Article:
• Join over 1.2 million students every month
  • Accelerate your learning by 29%
  • Unlimited access from just £6.99 per month

How does Shakespeare create an atmosphere of tension in Act 1 Scene 5?

Extracts from this document...

Introduction

How does Shakespeare create an atmosphere of tension in Act 1 Scene 5? This scene explores many themes and emotions and encourages the audience to feel tension. This is also a significant scene in the play. There are several reasons for this being so, one of which is the first encounter of Romeo and Juliet and their realisation of their love towards each other. We also come to realise that Tybalt has hatred towards each and every one of the Montagues. Whilst reading or watching this play the audience must take into consideration what has happened previous to this scene and also how it will take impact on the rest of the play. An important moment that has taken place before this scene is that Romeo ha comes to realise that his love Rosaline has told him that she does not love him. This fact also sets emotion to the play as the audience will feel sorry for Romeo since he has lost his love. Previous to this scene the audience learn that Juliet has been made to marry Paris. By this stage before the scene Shakespeare has also introduced a feud between two families, the Capulets and the Montagues. Before the scene commences the audience already have a sense of foreboding. ...read more.

Middle

Romeo language shows that he is completely captivated by the beauty of Juliet. At this point within this scene the images that should be captured with your head should illustrate bright colours and a peaceful "snowy doves", which stand out from a group of black "trooping crows", as they symbolise darkness. Whilst Romeo describes Juliet to be a "too rich to be used", Tybalt rudely interrupts Romeo's soliloquy. This has a major significance to the atmosphere to the scene. The interruption symbolises that their relationship will face many obstacles and the person that will always come between their loves will be Tybalt. This interruption also has an importance in the atmosphere of this scene; the atmosphere changes from being romantic to a heated scene. This anger that is portrayed through Tybalt's language, using insulting terms like "slave" and villain". This interruption will allow the audience to feel tension of murder and the conflict between the two families and what fate will this have for the two young lovers. This tension rises due to the presence of Capulet. This is accomplished by the description of Romeo that is given by Capulet "a well governed youth", thus raising the image of Romeo in the audiences' eyes. The presence of Capulet also lowers the image of Tybalt in the view of the audience; this is accomplished by Capulet by deliberately humiliating by explaining to Tybalt that his position is "goodman boy". ...read more.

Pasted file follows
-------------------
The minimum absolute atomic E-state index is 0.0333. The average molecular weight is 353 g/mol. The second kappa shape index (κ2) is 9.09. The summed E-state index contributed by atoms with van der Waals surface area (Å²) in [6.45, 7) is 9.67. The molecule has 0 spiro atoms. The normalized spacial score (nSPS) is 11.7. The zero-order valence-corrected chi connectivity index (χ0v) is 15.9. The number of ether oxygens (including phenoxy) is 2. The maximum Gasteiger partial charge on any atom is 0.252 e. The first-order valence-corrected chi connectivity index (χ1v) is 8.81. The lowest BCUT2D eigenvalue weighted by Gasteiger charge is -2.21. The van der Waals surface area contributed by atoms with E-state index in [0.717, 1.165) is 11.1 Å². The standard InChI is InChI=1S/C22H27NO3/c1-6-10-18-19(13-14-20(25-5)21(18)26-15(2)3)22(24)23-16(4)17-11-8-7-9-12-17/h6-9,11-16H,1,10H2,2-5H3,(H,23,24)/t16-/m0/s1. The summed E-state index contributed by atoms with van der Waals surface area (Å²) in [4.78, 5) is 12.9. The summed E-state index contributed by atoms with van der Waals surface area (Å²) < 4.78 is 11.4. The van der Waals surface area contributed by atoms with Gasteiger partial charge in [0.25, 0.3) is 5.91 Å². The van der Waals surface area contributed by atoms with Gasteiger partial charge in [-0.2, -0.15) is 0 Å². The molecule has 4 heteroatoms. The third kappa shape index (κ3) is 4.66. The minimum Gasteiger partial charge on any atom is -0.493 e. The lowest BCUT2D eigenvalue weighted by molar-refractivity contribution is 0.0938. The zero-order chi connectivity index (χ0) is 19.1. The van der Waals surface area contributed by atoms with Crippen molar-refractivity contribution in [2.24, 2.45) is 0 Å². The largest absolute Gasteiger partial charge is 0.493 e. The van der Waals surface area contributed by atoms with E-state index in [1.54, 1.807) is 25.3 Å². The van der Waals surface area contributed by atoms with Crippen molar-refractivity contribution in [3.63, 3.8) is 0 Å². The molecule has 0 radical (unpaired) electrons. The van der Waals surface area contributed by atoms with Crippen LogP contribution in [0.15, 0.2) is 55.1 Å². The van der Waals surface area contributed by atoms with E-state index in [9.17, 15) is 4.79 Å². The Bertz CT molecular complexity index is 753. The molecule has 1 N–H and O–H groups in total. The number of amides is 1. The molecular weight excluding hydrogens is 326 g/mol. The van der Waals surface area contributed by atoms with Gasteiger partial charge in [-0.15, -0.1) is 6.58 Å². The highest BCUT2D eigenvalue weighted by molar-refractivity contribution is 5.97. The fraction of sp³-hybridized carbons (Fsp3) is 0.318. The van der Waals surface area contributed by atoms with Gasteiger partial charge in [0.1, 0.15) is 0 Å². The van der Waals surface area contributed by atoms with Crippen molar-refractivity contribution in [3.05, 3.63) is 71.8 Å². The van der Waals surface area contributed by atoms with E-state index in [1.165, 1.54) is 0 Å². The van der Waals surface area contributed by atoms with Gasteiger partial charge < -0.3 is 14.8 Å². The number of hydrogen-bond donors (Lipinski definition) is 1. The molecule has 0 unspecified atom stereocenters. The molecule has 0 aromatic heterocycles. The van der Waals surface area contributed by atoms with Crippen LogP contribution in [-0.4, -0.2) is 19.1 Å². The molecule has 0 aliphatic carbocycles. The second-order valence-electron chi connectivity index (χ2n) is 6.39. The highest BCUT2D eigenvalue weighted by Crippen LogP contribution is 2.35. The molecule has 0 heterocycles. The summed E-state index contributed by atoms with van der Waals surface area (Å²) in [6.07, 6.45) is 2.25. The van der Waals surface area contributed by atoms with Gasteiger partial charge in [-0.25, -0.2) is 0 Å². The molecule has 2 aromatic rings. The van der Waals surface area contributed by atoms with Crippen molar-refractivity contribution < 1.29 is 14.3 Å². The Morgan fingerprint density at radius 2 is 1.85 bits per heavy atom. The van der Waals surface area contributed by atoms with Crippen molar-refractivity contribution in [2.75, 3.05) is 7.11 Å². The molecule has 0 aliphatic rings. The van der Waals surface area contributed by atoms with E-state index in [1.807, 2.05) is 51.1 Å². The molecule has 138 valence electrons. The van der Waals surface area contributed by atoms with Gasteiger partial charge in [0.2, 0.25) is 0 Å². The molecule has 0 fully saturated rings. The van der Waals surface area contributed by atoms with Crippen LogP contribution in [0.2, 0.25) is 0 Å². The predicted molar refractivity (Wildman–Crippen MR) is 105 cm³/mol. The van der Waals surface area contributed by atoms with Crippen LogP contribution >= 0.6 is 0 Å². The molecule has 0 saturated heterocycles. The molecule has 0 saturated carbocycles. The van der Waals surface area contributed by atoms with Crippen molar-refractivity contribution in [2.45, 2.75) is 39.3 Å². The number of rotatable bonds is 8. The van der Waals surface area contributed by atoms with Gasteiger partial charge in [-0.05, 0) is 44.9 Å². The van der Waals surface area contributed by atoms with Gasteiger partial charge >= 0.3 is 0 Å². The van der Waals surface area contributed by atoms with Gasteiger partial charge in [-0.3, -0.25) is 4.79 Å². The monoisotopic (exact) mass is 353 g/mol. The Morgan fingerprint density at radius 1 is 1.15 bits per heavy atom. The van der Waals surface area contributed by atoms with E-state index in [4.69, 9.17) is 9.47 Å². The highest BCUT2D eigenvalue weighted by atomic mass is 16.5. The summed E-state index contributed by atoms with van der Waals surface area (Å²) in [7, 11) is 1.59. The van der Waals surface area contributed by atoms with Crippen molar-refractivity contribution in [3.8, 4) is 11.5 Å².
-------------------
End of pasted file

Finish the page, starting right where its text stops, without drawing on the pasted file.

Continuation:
Conclusion

"To early seen... I love a loathed enemy". Shakespeare has created this scene with many exciting moments that display a range of emotions. The scene begins with humour, laughter and this happy party atmosphere. Capulet is the main source to these joyful few moments by commenting on the women that shall not dance. The colourful atmosphere that has already bean created is then transformed into romance through Romeos initial sighting of the first real love of his life. This then leads to a sighting that brings darkness through the egotistic cousin Tybalt. Tybalt has introduced anger to the scene. He carries extreme rage toward the other family. Capulet intervenes and gives Tybalt his marching orders and settles the scene down where the romance shall spur again through a sonnet. Sadness is then evident as the realisation of identities creates heartbroken and dismayed feelings for both the young lovers. Through all these up and downs the audience can feel involved and feel the tension. This plays shocks the modern society as in this day and age we have yet to encounter two families that crave the others blood to this extreme. The situation of a young girl does not affect the audience that much as this age gap that they face is a normal occurrence but the age that they are facing is unusual as at they age that they are in they should enjoy themselves. Rikesh SHAH 11J- SHAKESPEARE - ROMEO AND Juliet ...read more.